Domestic violence

  • Legal Momentum applauds the Obama Administration's announcement yesterday of a number of initiatives that will strengthen families and bring more safety and productivity to workplaces.
  • Legal Momentum had planned this month as a celebratory one to toast the 20th Anniversary of the passage of the Violence Against Women Act and LM’s role.
  • Penny M. Venetis, a Rutgers University law professor, and Carol Robles Román, Legal Momentum's president and CEO, authored an op-ed in The Record calling on Governor Christie to take strong action to combat domestic violence in the state and suggesting the steps he should take.
  • Legal Momentum's President and CEO, Carol Robles Román, is speaking out in the media in the wake of the high-profile Ray Rice domestic violence case, calling for accountability for judges and prosecutors in prosecuting perpetrators, stronger laws to  protect victims and innovative services like Family Justice Centers.
  • Carol Robles-Roman, President and CEO of Legal Momentum, joins Pat and Ellis Henican on how the justice system is wrong in the Ray Rice case on The Ride Home with Pat Kiernan and Rita Cosby  on 77 WABC New York radio,  Friday, September 12, 2014.Show website.
  • This article, written by Lynn Hecht Schafran and published in
  • On Wednesday, March 26, the U.S. Supreme Court delivered an important decision in the case of U.S. vs. Castleman, ruling that someone convicted of minor domestic violence offenses can be barred from possessing guns. Citing a brief in which Legal Momentum participated as co-counsel, the Supreme Court unanimously upheld the provisions of the Violence Against Women Act (VAWA) that ban gun possession by those who have been convicted in state court of misdemeanor crimes of domestic violence.
  • Women's eNews has published an article today entitled "Women: When We Succeed, We Can Also Escape Abuse" by Legal Momentum's vice president for governmental relations, Lisalyn Jacobs. The article looks at how the economic equity agenda for women can also help curtail domestic violence.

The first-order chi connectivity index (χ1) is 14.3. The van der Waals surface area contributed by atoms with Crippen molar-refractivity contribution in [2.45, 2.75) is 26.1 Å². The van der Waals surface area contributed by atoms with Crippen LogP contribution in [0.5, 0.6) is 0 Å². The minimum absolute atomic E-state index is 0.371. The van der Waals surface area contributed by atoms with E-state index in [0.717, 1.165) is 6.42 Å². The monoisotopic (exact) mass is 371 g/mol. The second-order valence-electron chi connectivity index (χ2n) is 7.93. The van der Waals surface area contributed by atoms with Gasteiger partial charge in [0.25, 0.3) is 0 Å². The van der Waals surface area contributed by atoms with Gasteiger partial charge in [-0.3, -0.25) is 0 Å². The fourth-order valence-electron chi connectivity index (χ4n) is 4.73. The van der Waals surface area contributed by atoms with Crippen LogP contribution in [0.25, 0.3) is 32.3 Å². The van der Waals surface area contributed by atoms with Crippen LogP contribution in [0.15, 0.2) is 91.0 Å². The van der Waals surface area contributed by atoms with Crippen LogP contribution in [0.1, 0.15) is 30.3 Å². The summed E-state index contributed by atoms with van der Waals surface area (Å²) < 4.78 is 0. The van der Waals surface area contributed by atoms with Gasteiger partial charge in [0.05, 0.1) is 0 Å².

• 2014 marks the 20th anniversary of the historic passage of the watershed Violence Against Women Act (VAWA)—the first comprehensive federal legislative package designed to end violence against women—which was signed into law in September, 1994 as part of the Violent Crime Control and Law Enforcement Act of 1994.
  •  Domestic violence is widespread in the United States, affecting individuals of every racial, ethnicity, gender, age, and socioeconomic group. Studies indicate that one of the best predictors of whether a victim will separate from her abuser is the victim’s degree of economic independence. However, domestic and sexual violence can jeopardize a victim’s ability to keep a job. Female domestic and sexual violence victims are more likely than other women to be unemployed, and to suffer from health problems that can affect employability and job performance. 
  • Yellowstone County District Court Judge Todd Baugh, whose comments
  • As part of its observance of Domestic Violence Awareness Month, the US Department of Justice (DOJ) today rolled out its official workplace domestic violence policy for employees.  Legal Momentum's Vice President for Government Relations, Lisalyn Jacobs, was on hand for the occasion.